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dc.contributorDepartment of Civil and Environmental Engineeringen_US
dc.contributor.advisorLee, S. C. (CEE)-
dc.contributor.advisorWang, T. (CEE)-
dc.creatorGao, Yuan-
dc.publisherHong Kong Polytechnic University-
dc.rightsAll rights reserveden_US
dc.titleThe characterization and source identification of airborne particles in Hong Kongen_US
dcterms.abstractLow visual range indicates an air pollution problem. In Hong Kong, poor visibility has been of increasing concern since 2000. This thesis explores the relationships between local air pollution and visibility degradation by characterizing particle optical and chemical properties, estimating chemical contributions to light extinction, and identifying particulate matter sources. Particle light scattering and absorption coefficients (Bsp, Bap) in Hong Kong differ among urban, sub-urban and rural areas. Highest values were observed in urban areas due to particles from traffic and cooking sources in addition to regionally distributed particles. Regional-scale Bsp and Bap measured outside the urbanized area was dominantly affected by secondary sulfate, nitrate and organics. The highest PM₁₀ concentrations were observed during the fall and the lowest were found during the spring at three sampling sites. Urban particulate matters (PM) contained large increments of organic and elemental carbon (EC), typical of engine exhaust. Dominant species in the urban area were particle organic matters (POM) and EC, which due to high traffic flow. Regional transportation and stagnant meteorological conditions elevated aged and secondary pollutants in the Hong Kong sub-urban area.en_US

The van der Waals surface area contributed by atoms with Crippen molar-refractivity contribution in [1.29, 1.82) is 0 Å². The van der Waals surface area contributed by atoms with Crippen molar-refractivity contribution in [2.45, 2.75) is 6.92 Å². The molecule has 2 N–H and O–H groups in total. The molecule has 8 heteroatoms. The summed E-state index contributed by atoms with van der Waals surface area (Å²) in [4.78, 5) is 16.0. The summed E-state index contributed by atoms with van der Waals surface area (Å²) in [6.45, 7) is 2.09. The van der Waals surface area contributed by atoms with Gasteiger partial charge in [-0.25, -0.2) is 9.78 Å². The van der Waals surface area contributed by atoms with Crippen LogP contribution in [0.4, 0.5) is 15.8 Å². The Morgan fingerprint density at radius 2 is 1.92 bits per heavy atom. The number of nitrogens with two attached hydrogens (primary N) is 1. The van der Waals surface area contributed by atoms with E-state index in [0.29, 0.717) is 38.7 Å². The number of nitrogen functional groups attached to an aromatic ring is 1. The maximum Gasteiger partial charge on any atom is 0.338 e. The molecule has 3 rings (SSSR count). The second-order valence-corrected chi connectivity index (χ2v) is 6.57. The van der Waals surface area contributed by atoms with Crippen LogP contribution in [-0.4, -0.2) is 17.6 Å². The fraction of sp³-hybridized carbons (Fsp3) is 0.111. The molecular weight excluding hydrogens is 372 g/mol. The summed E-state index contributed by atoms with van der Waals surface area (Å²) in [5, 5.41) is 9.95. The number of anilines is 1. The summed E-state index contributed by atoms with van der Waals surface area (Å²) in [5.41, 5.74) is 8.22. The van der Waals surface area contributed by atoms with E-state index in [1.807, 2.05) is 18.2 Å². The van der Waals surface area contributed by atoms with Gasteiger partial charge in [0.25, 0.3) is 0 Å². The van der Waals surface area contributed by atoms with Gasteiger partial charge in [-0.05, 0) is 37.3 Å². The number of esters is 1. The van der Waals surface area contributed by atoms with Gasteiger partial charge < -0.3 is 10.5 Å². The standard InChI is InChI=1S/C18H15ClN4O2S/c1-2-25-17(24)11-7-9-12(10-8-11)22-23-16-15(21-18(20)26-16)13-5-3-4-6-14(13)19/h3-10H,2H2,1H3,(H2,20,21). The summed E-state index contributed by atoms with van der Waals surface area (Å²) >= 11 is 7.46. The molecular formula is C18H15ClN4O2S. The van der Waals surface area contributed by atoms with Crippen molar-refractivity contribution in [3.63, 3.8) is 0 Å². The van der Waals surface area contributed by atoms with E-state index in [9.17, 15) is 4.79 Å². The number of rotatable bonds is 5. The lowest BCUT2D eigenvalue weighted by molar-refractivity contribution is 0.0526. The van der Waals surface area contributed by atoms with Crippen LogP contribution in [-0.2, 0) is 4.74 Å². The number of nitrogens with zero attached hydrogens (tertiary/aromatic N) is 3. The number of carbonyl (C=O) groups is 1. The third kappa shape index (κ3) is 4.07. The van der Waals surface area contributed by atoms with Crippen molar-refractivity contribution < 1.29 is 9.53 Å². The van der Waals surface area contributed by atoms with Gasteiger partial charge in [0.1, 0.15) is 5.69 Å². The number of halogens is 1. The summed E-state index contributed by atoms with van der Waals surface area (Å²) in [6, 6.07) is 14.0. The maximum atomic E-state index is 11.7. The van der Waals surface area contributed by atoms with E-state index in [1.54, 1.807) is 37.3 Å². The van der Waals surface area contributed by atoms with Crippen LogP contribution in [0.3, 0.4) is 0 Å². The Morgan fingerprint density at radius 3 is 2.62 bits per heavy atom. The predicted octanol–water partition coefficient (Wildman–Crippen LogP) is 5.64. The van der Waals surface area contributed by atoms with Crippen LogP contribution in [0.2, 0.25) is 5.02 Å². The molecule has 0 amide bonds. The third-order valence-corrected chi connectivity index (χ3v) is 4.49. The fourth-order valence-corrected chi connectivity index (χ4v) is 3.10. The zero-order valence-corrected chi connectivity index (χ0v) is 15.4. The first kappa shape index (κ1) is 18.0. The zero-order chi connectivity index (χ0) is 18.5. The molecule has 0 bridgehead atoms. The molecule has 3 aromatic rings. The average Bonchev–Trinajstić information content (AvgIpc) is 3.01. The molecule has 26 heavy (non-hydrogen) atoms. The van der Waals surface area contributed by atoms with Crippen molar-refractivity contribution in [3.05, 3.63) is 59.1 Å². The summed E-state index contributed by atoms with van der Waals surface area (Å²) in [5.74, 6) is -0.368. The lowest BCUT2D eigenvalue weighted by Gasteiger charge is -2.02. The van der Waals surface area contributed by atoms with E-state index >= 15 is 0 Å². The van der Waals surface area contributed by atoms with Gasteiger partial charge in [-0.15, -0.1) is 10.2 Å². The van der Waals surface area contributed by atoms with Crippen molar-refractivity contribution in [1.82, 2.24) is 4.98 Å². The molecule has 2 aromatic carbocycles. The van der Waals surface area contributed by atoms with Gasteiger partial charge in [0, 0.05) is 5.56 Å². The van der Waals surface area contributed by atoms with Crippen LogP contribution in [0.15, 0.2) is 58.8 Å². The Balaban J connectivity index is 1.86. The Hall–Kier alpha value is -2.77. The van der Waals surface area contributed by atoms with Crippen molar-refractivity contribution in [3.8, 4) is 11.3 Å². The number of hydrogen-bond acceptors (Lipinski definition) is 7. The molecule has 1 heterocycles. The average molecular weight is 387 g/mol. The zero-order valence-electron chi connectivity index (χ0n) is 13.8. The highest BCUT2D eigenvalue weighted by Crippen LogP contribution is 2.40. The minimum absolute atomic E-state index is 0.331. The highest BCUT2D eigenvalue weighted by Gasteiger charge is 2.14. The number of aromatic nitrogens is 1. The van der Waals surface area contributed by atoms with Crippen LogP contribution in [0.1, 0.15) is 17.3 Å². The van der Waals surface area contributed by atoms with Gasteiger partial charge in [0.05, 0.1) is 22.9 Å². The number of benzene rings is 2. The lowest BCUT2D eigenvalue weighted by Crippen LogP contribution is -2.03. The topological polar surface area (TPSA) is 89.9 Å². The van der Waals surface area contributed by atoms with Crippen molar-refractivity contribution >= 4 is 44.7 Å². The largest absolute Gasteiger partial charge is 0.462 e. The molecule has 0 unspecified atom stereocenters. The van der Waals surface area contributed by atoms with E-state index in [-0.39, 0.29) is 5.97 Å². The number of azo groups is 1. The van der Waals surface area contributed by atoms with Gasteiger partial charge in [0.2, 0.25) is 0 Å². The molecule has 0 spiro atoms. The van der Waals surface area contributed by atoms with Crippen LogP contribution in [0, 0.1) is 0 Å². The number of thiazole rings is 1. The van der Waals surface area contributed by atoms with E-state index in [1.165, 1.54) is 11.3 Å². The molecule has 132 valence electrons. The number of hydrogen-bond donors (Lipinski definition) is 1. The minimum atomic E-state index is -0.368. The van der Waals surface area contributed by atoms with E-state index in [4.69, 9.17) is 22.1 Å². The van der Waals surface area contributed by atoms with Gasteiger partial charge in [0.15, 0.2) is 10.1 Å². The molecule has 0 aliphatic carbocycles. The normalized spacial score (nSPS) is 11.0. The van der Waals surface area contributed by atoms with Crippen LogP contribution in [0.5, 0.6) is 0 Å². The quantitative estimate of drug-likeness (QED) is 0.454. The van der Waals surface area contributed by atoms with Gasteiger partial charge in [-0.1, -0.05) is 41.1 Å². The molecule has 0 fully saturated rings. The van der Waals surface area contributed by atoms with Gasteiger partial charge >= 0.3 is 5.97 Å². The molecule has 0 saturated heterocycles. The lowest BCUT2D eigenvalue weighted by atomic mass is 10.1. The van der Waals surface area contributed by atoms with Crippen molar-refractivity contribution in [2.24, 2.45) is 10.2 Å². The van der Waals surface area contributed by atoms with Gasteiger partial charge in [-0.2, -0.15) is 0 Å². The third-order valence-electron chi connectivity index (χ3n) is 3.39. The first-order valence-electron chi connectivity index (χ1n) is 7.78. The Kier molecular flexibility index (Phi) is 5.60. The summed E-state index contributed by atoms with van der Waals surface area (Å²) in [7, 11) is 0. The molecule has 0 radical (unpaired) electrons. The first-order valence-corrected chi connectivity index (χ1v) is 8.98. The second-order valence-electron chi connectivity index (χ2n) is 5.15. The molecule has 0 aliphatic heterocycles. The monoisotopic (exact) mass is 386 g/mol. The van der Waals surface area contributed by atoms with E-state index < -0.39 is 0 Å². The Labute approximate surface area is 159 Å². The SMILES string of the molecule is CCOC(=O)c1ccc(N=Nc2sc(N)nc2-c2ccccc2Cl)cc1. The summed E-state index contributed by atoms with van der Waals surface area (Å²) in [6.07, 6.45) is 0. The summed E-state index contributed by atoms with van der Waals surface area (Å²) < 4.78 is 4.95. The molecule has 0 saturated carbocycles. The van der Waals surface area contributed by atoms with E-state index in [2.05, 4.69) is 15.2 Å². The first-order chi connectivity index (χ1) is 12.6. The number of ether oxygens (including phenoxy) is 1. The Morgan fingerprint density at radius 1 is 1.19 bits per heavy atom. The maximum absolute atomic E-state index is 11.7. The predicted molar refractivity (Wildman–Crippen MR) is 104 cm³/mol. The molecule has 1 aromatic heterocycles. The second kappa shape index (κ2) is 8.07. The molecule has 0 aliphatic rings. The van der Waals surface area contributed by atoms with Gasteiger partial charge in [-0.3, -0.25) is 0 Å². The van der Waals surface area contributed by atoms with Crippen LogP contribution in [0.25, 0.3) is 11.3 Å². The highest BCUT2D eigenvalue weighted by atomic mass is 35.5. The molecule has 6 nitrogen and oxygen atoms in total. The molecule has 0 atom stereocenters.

dcterms.abstractMost of the SO₄²⁻, NH₄⁺, K⁺, OC and EC, were in the size range of 0.56 m to 1.8 m, NO₃⁻, and Cl⁻, were dominated in the 1.8 m to 10 m size range. Because of complex chemical compositions in droplet mode, eight emission sources profiles have been determined in the mode. The largest contributio of droplet mode source was from anthropogenic emission sources, i.e. secondary SO₄²⁻ (24%), industrial emission (19%), vehicle emission, secondary NO₃⁻ and sea salt (13-15% in each) with 10% of other sources. Relatively simple sources were identified in the coarse mode (3 sources) and the condensation mode (4 sources). Over 80% of PMcoarse mass comprised of sea salt and soil dust. Most of the primary emissions were identified in the condensation mode, including 27% vehicle emissions and 18-19% each from residual oil combustion and coal/biomass burning. Secondary formation i.e. secondary SO₄²⁻ contributed approximately 37% of the particles in the condensation mode The special chemical composition and particles size distribution in Hong Kong was observed, mass scattering efficiency of Hong Kong need to be determined. The Hong Kong mass scattering efficiency (MSE) value was investigated under the clean and polluted air quality situation. It is presented as follows: 2.6 (clean) and 3.2 m²/g (polluted) for ammonium sulfate, 2.2 (clean) and 1.5 m²/g (polluted) for ammonium nitrate, 2.1 (clean) and 4.3 m²/g (polluted) for particle organic matters, 1.5 m²/g for sea salt and 1.5 m²/g for soil dust. In general, the largest contributors to particle light extinction in Hong Kong were traffic/engine emission and secondary formation. In other words, to improve visibility degradation situation in HK, the government should control the local traffic emission and build the collaboration with regional institution or government to improve regional air quality. In addition, the air pollution in Hong Kong was mainly affected by south and south east China during autumn and winter months and by north and central China during spring and summer months.en_US
dcterms.extentxvii, 201 pages : color illustrationsen_US
dcterms.isPartOfPolyU Electronic Thesesen_US
dcterms.educationalLevelAll Doctorateen_US
dcterms.LCSHAir -- Pollution -- China -- Hong Kong.en_US
dcterms.LCSHParticles -- Environmental aspects.en_US
dcterms.LCSHHong Kong Polytechnic University -- Dissertationsen_US
dcterms.accessRightsopen accessen_US

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